“A lot of the insurance companies — on their own — have put in guidelines about what they should be doing,” Davis said. “The national financial services regulator is looking at it very closely. It’s putting a lot of pressure on insurance companies not to use these kinds of private investigators.”
Amid these renovations, the centre has continued to play an active role in investigation reform.
“We’ve been contacted by most of the main insurance companies because they want to clean up their acts themselves,” Davis said.
More recently, the centre has been keeping a careful eye on compliance with Australia’s responsible lending law, which makes it illegal to lend money to anyone who can’t afford to repay it. Before loaning funds, banks are required to verify income and need.
This national lending regulation is a boon for FRLC, which can now provide information and guidance to consumers on a national level. Federal regulation also streamlines the centre’s task of spotting violations.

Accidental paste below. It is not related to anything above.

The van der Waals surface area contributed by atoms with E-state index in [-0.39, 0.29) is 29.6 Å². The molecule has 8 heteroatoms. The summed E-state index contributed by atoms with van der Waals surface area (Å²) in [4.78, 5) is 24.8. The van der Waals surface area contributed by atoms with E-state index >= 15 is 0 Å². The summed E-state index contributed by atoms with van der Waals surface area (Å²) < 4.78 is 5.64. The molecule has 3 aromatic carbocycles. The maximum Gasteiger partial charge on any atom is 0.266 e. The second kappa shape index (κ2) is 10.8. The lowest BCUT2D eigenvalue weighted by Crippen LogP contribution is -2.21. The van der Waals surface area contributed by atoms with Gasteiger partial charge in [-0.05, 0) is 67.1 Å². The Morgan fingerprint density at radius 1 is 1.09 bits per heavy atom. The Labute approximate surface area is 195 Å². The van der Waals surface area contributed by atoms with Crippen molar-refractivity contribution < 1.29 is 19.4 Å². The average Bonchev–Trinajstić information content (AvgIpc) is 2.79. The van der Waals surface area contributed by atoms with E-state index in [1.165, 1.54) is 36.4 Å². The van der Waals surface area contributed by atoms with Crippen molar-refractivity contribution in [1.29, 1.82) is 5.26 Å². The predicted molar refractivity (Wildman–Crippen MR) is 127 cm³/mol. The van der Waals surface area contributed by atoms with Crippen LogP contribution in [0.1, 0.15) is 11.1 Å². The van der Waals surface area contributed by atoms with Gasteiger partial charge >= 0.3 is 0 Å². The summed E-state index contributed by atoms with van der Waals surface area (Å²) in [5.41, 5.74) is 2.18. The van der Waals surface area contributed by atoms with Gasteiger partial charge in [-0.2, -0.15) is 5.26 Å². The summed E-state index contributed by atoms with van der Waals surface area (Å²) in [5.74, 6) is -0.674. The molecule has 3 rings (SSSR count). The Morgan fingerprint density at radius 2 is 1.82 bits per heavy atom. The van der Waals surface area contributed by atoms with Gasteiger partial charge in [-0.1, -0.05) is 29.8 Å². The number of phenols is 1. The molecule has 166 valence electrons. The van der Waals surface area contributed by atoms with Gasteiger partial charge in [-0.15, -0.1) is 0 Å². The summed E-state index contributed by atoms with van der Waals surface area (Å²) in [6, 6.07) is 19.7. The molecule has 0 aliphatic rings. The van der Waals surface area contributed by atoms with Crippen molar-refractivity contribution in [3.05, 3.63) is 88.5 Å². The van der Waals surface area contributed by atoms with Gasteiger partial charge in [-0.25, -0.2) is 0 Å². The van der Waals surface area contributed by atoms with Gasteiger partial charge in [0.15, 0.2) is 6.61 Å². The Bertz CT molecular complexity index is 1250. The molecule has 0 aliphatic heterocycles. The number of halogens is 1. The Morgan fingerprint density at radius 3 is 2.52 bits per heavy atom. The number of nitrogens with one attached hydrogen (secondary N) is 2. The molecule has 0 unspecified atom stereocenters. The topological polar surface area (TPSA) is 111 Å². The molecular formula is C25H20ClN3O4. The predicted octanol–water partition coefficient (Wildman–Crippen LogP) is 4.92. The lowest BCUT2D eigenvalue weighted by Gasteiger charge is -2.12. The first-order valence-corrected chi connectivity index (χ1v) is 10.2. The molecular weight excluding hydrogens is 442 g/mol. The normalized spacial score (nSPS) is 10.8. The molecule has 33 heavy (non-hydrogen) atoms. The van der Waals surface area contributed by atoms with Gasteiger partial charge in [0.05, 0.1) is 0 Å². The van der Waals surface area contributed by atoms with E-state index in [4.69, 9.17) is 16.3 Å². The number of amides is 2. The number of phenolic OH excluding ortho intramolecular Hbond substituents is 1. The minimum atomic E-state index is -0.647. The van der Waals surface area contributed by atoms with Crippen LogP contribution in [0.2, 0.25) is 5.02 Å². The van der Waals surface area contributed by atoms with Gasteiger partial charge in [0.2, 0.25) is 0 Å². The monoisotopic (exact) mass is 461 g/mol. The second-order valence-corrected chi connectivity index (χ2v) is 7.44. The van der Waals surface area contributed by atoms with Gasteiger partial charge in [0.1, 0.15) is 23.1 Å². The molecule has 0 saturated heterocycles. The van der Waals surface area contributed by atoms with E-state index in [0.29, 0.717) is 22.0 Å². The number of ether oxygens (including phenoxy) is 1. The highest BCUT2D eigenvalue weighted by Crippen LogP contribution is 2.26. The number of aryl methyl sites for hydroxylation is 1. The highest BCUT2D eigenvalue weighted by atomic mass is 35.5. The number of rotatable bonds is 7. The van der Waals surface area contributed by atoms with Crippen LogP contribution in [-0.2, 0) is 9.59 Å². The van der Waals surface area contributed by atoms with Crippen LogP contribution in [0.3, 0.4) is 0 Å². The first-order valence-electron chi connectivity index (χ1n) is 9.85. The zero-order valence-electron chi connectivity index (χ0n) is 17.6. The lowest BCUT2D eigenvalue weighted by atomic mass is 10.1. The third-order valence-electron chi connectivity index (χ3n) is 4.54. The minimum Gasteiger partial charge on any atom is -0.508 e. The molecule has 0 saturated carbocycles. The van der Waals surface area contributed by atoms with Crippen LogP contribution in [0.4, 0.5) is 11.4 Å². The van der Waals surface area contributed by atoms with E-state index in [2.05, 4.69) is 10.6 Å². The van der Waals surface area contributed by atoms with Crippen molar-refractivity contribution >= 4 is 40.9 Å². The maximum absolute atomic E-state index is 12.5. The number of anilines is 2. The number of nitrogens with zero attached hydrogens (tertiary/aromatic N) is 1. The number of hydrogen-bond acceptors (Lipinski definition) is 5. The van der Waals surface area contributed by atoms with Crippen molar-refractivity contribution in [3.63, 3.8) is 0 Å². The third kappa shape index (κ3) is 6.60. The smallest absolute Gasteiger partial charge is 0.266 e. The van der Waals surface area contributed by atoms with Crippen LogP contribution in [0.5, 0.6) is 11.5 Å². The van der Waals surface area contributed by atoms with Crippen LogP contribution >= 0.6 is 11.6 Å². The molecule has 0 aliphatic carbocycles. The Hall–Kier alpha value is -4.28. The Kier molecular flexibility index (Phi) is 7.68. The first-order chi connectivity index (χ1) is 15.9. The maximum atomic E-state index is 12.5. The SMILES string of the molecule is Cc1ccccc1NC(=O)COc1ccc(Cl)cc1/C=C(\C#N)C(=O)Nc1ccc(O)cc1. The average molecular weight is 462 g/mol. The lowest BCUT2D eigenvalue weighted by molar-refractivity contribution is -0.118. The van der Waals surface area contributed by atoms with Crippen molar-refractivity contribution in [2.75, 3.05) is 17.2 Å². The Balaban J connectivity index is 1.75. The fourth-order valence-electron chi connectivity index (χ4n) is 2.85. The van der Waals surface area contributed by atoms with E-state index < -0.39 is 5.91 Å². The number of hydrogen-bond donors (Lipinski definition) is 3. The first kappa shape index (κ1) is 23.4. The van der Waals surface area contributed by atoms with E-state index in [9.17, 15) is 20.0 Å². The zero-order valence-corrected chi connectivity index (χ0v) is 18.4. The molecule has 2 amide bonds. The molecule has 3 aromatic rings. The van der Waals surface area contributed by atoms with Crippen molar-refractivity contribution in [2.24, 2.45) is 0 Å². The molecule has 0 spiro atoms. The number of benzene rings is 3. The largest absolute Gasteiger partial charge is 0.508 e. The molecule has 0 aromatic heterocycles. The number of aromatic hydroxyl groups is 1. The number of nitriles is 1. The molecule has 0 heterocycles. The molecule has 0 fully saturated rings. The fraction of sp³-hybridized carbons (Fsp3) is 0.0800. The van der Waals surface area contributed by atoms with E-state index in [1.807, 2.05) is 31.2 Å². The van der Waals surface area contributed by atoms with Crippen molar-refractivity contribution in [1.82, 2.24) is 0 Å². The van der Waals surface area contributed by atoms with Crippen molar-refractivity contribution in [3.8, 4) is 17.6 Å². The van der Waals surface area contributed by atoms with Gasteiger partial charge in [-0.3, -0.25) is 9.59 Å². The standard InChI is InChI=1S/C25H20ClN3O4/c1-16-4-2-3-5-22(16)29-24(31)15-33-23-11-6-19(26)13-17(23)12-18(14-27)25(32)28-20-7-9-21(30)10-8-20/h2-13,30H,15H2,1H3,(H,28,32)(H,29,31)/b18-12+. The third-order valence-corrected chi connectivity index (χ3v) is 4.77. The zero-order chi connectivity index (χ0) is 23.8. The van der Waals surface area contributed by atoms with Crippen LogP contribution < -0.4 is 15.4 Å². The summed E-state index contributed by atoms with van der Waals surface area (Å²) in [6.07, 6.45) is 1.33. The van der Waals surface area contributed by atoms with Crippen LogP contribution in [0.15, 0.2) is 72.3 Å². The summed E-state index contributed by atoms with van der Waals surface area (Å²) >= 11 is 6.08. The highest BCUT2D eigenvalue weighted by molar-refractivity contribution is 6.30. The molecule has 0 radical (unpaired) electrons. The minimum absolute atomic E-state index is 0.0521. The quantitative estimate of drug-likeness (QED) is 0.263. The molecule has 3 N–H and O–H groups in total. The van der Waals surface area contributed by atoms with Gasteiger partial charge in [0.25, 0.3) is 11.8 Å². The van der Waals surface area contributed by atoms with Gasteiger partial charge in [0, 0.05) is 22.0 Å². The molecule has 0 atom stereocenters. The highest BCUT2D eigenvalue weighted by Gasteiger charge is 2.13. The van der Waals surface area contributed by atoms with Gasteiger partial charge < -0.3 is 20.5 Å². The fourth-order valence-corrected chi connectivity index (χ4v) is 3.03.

“We certainly keep a close eye on whether they’re following through with the legal requirements,” Davis said.
Keeping Consumers Afloat on a Rising Tide of Debt
With housing prices rising in major Australian cities, interest rates at historic lows, and consumers borrowing increasingly more money, FRLC’s work is far from done.
“We are very worried that there are a lot of people out there who are very over-indebted,” Davis said. “When it comes to their mortgage, and if interest rates do start to go up, we’re going to see a lot of serious mortgage hardships.”
The problem extends beyond credit and loans and into the payday lending space.
“We’re starting to get more calls about people who’ve got after-pay debts and are struggling to come up with a payment arrangement,” Davis said. “We do think there are some systemic failures to follow the responsible lending laws, or we wouldn’t be seeing this kind of indebtedness.”
Luckily, Australians can turn to the FRLC when they hit financial roadblocks. From educational resources and personalized counsel to advocacy targeting financial problems at their source, FRLC is dedicated to helping consumers better understand their rights and safeguard their financial well-being.